Monday, May 28, 2007

A Bull in the China Shop: The Fundamentals of the Worldwide Share Rally

We're in the midst of the biggest bull market in history. Virtually every asset class has been yielding double-digit percentage gains annually. Here in the United States, the boom is less obvious. In Asia, it is unmistakable and profound. Since this is a blog post, not a book on economic history, I'll try to keep my commentary on this world-changing transformation brief. In particular, we'll go back to the subject of China, which I think will be the defining story of the next century.

Pundits cite numerous reasons for the boom, the foremost of which is a liquidity glut. One explanation for the "easy money" says that as Asian and Middle Eastern nations receive US dollar payments for their trade with the United States, and they have enormous trade surpluses ($1 trillion in China's reserves so far), they are inclined to re-invest that money in dollar-denominated assets to avoid driving up the value of their own currencies. This buying pressure on T-bonds and T-bills leads to decreased interest rates and easier credit for business expansion worldwide.

The general idea is that lower interest rates make borrowing cheap. And who wouldn't borrow at 6% in order to invest in a business with a cashflow over 16%? That's a low-risk return of over 10% annually. Now multiply it times 4 using leverage (40% return), and you have a high-risk hedge fund or private equity fund at your finger-tips.

China alone is growing 10% per year. Many of its businesses are growing earnings 20-30% annually for the past 5 years, as evidenced in the China Stock Directory. Yet the Yuan is pretty stable versus the US dollar, so currency risk is low. Private equity funds can make a killing by arbitraging this type of interest rates to earnings differential. Makes sense that the Chinese government is a pre-IPO investor in Blackstone -- Blackstone gets preferred access to fast-growing Chinese companies, and China gets the know-how to set up a domestic private equity industry.

So there is a fundamental logic to the boom - that's my point anyway. But since this is an investor psychology blog, how can we know when bubbles form on top of booms? In particular, is China in a bubble? Some say that a PE of 42 for China Communications Bank is high, especially when HSBC has a PE of 13. Does a high PE alone mark the top of a bubble? Greenspan used the high PE = bubble logic when he insinuated the US market was irrationally exuberant in December 1996. His timing was way off, but it does have a historical logic.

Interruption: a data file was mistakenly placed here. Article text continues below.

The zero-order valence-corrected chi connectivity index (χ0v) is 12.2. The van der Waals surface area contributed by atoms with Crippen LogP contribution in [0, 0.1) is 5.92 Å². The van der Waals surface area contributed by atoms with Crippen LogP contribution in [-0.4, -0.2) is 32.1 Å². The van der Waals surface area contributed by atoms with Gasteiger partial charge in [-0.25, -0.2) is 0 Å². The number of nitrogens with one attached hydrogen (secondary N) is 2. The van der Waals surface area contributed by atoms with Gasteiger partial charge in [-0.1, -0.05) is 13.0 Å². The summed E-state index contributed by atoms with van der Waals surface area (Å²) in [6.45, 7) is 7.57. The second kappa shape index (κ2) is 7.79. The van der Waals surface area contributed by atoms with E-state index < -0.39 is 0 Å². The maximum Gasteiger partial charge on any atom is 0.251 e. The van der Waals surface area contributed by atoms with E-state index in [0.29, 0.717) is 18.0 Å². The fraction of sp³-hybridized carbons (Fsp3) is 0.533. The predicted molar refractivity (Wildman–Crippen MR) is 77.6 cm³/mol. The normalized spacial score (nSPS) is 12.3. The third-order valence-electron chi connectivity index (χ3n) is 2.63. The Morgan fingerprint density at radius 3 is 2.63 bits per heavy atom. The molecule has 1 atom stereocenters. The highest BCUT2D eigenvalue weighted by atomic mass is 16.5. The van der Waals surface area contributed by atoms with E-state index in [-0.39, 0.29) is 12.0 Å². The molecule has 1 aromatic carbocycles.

In my studies of sentiment, tops are usually marked by high optimism. But so are the rallies on the way to the top. If you shorted every period of 2 standard deviations above average optimism over the last 20 years, you'd have zero returns. No matter how pessimistic you are, you have to admit that shorting optimism does not work without other objective criteria to go by.

In April, 5 million new stock brokerage accounts were opened in China. That is 2/3 more than were opened in all of 2006 (per the Economist magazine). That sounds like an investor frenzy. But guess what - they shoud be excited. China has been booming for 20 years, and the tipping point has finally been reached where domestic Chinese investors can chase hot stocks. It's healthy that people are getting involved. Does that mean they will emerge unscathed? No.

When will the psychology of the Chinese bubble become a problem? As I mentioned in a previous blog post, probably not until next year. So far the share prices have been rallying less than two years. While PE's are high in big name stocks, there are still some bargains in China(granted, many with murky accounting).

Even after last year's rally in the US (modest as it was), my stock screens found more cheap small-cap stocks this December than at any time in the past 3 years. And they are up 30+% since then. A rally does not prove a bubble, but it is necessary to one.

So the Asian economic boom is finally being followed by a real stock market boom (China and Vietnam in particular). This is good news, as it means their financial systems are globalizing. The selloff of May 2006 indicated that while some investors were skittish about the huge recent gains, the general trend remains extremely positive. This year is no different from 2006 in terms of economic growth in Asia, except that investors are finally catching on and assets are at or exceeding their fair values worldwide. Yet, they can certainly go further. There will be scary selloffs along the way (probably very steep), but they will be clearing the air for the next rally. Those are my thoughts at the moment. They may change at any time, as flexibility is the paramount virtue in the markets.

Next post we'll look at some recent neurofinance studies.


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